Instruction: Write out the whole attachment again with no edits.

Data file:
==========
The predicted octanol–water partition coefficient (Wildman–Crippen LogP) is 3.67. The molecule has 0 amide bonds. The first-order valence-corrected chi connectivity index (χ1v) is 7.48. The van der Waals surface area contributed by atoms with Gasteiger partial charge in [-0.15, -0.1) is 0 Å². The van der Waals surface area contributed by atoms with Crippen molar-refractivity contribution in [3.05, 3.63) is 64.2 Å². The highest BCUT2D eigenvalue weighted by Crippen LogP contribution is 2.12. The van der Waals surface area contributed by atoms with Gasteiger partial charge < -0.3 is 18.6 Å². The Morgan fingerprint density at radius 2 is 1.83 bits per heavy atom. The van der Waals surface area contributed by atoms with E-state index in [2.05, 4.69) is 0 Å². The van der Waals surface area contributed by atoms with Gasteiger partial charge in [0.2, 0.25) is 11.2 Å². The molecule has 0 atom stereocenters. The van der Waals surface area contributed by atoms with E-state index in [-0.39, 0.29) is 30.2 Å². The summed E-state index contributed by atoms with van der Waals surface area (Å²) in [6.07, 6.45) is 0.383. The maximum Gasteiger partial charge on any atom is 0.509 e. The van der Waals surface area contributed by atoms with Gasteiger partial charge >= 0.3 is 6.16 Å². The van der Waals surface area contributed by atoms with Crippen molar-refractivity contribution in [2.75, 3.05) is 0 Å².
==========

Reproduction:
The predicted octanol–water partition coefficient (Wildman–Crippen LogP) is 3.67. The molecule has 0 amide bonds. The first-order valence-corrected chi connectivity index (χ1v) is 7.48. The van der Waals surface area contributed by atoms with Gasteiger partial charge in [-0.15, -0.1) is 0 Å². The van der Waals surface area contributed by atoms with Crippen molar-refractivity contribution in [3.05, 3.63) is 64.2 Å². The highest BCUT2D eigenvalue weighted by Crippen LogP contribution is 2.12. The van der Waals surface area contributed by atoms with Gasteiger partial charge < -0.3 is 18.6 Å². The Morgan fingerprint density at radius 2 is 1.83 bits per heavy atom. The van der Waals surface area contributed by atoms with E-state index in [2.05, 4.69) is 0 Å². The van der Waals surface area contributed by atoms with Gasteiger partial charge in [0.2, 0.25) is 11.2 Å². The molecule has 0 atom stereocenters. The van der Waals surface area contributed by atoms with E-state index in [-0.39, 0.29) is 30.2 Å². The summed E-state index contributed by atoms with van der Waals surface area (Å²) in [6.07, 6.45) is 0.383. The maximum Gasteiger partial charge on any atom is 0.509 e. The van der Waals surface area contributed by atoms with Gasteiger partial charge >= 0.3 is 6.16 Å². The van der Waals surface area contributed by atoms with Crippen molar-refractivity contribution in [2.75, 3.05) is 0 Å².